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2022 arizona governor's race

Arizona governor doesn’t like candidate’s camera proposal


PHOENIX — Gov. Doug Ducey took a verbal swat Tuesday at a proposal by a GOP gubernatorial contender to put video cameras in every classroom in the state, saying it could lead to “predators” monitoring children.

The governor said there are “responsible things” the state can do to improve public education.

“And I think clarity and transparency on the curriculum is the way to do that,” Ducey said. And that, he said, includes having parents involved in the education of their children.

But Ducey said the plan by Kari Lake for cameras, creating recordings that would be available to parents and others is not the solution.

“We’ve got young kids in these classrooms,” he said. “We want to protect them from predators, of course.”

Lake, a former Fox 10 TV news anchor, unveiled her idea last month in a radio interview as she was talking about the controversy in the Scottsdale Unified School District. There, former board president was accused of keeping an online dossier of parents who were critical of district policies.

She said that if there is surveillance it “should be going the other way,” comparing the idea of classroom cameras to police body cameras.

The proposal drew immediate derision from two of Lake’s Republican gubernatorial hopefuls.

Former Congressman Matt Salmon issued a release saying that such a plan “would provide a ripe target for child predators and state-sponsored actors to spy on our children.” And Karrin Taylor Robson, a former member of the state Board of Regents, said it would allow schools and the government to “assemble this kind of video profile against our kids.”

Until now, Ducey, who cannot seek reelection, has sought to remain out of what has become a five-way race for the Republican nomination. All that changed Tuesday.

“I’m not going to comment on every candidate proposal over the course of time,” the governor said when asked. “But I do think there are responsible things we can do to improve public education. And I think clarity and transparency on the curriculum is the way to do that.”

The governor promised to seek legislation when lawmakers reconvene in January to promote those goals.

“That’s the right way to go,” Ducey said, though he refused to provide details.

“Parents are welcome to participate in their child's education,” the governor said, saying the key is having a good school with an involved parent. “But we want to do it through transparency in the curriculum.”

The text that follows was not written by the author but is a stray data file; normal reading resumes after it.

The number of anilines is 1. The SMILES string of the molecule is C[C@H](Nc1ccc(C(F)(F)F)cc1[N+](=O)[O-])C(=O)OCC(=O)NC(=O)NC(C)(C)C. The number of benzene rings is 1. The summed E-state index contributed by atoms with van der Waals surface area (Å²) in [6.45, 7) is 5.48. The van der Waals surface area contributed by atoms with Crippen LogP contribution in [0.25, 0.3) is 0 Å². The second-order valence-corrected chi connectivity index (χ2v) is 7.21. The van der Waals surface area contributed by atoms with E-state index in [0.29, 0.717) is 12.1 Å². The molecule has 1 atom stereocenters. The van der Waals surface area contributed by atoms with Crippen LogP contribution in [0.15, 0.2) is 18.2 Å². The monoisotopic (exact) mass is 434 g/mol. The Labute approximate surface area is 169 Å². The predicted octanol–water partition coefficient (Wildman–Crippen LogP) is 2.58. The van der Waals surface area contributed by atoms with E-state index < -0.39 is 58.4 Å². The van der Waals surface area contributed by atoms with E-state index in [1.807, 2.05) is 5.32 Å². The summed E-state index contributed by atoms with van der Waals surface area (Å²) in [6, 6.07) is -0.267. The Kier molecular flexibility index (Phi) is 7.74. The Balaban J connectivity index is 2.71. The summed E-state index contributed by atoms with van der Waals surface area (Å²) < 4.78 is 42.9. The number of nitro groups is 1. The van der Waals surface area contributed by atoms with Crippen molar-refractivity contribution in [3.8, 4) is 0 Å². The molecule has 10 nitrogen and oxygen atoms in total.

And if his message about cameras in classrooms was not clear, Ducey underscored it.

“We’ve got young kids in these classrooms,” he said. “We want to protect them from predators, of course.”

In her radio interview, she said the video from each classroom would not be livestreamed so that “creepers” could watch classroom activity.

Lake also said parents could access the videos if they are concerned about what they believe is taking place in the classroom.

“And then we could figure out what’s being taught to our kids in classrooms that would hold our schools accountable for the curriculum,” she said at the time.

Separately, Today’s News-Herald reported that Lake told members of the Conservative Republican Club of Kingman that she wants cameras, but only if they show the teachers and not the students.

Lake did not immediately return repeated messages and emails about the governor’s comments as well as asking for details on her plan, such as who would have access to the video, how long the recordings would be kept, and the cost of such a statewide program.

Lake apparently is alone among Republican gubernatorial contenders with her desire to put cameras in classrooms. On Tuesday, after Ducey’s comments, the candidates provided written statements to Capitol Media Services about the issue.

Businessman Steve Gaynor called the debate about cameras “a distraction” from issue like educational achievement.

“While I agree with parents’ concerns about what is being taught to our children, cameras won't solve our problems,” he said in his prepared statement.

State Treasurer Kimberly Yee said the state needs to ensure that teachers, administrators and school boards are teaching “appropriate content” to students. But this, she said in her own statement, is not the answer.

“As a mother, I would not support big government watching over young children,” she said. “We should not be putting the privacy rights of young students at risk because of bad actors.”